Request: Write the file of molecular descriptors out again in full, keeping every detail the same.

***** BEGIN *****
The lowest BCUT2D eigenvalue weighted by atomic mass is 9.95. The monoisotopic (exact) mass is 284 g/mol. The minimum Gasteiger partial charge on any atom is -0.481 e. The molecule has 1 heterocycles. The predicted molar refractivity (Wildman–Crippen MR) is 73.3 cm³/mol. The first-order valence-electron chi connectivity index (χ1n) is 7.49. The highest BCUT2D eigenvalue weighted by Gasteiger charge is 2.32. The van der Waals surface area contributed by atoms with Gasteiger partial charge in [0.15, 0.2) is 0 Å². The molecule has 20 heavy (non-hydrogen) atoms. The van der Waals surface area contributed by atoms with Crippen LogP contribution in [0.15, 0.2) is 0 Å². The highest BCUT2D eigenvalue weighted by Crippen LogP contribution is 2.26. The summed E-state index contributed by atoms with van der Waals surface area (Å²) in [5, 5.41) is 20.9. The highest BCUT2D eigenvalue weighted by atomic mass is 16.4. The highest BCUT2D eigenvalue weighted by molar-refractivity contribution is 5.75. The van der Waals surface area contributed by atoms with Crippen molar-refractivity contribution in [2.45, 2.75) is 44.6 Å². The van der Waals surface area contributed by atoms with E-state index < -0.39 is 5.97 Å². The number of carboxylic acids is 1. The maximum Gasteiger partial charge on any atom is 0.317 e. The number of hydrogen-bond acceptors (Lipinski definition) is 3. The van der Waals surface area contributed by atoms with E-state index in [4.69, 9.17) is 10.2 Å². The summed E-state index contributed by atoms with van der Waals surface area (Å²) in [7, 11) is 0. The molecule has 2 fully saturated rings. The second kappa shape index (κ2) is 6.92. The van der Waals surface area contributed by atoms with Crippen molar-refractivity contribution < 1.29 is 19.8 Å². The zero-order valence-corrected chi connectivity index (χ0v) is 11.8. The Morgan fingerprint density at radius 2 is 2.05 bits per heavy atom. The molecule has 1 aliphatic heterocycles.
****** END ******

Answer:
The lowest BCUT2D eigenvalue weighted by atomic mass is 9.95. The monoisotopic (exact) mass is 284 g/mol. The minimum Gasteiger partial charge on any atom is -0.481 e. The molecule has 1 heterocycles. The predicted molar refractivity (Wildman–Crippen MR) is 73.3 cm³/mol. The first-order valence-electron chi connectivity index (χ1n) is 7.49. The highest BCUT2D eigenvalue weighted by Gasteiger charge is 2.32. The van der Waals surface area contributed by atoms with Gasteiger partial charge in [0.15, 0.2) is 0 Å². The molecule has 20 heavy (non-hydrogen) atoms. The van der Waals surface area contributed by atoms with Crippen LogP contribution in [0.15, 0.2) is 0 Å². The highest BCUT2D eigenvalue weighted by Crippen LogP contribution is 2.26. The summed E-state index contributed by atoms with van der Waals surface area (Å²) in [5, 5.41) is 20.9. The highest BCUT2D eigenvalue weighted by atomic mass is 16.4. The highest BCUT2D eigenvalue weighted by molar-refractivity contribution is 5.75. The van der Waals surface area contributed by atoms with Crippen molar-refractivity contribution in [2.45, 2.75) is 44.6 Å². The van der Waals surface area contributed by atoms with E-state index < -0.39 is 5.97 Å². The number of carboxylic acids is 1. The maximum Gasteiger partial charge on any atom is 0.317 e. The number of hydrogen-bond acceptors (Lipinski definition) is 3. The van der Waals surface area contributed by atoms with E-state index in [4.69, 9.17) is 10.2 Å². The summed E-state index contributed by atoms with van der Waals surface area (Å²) in [7, 11) is 0. The molecule has 2 fully saturated rings. The second kappa shape index (κ2) is 6.92. The van der Waals surface area contributed by atoms with Crippen molar-refractivity contribution < 1.29 is 19.8 Å². The zero-order valence-corrected chi connectivity index (χ0v) is 11.8. The Morgan fingerprint density at radius 2 is 2.05 bits per heavy atom. The molecule has 1 aliphatic heterocycles.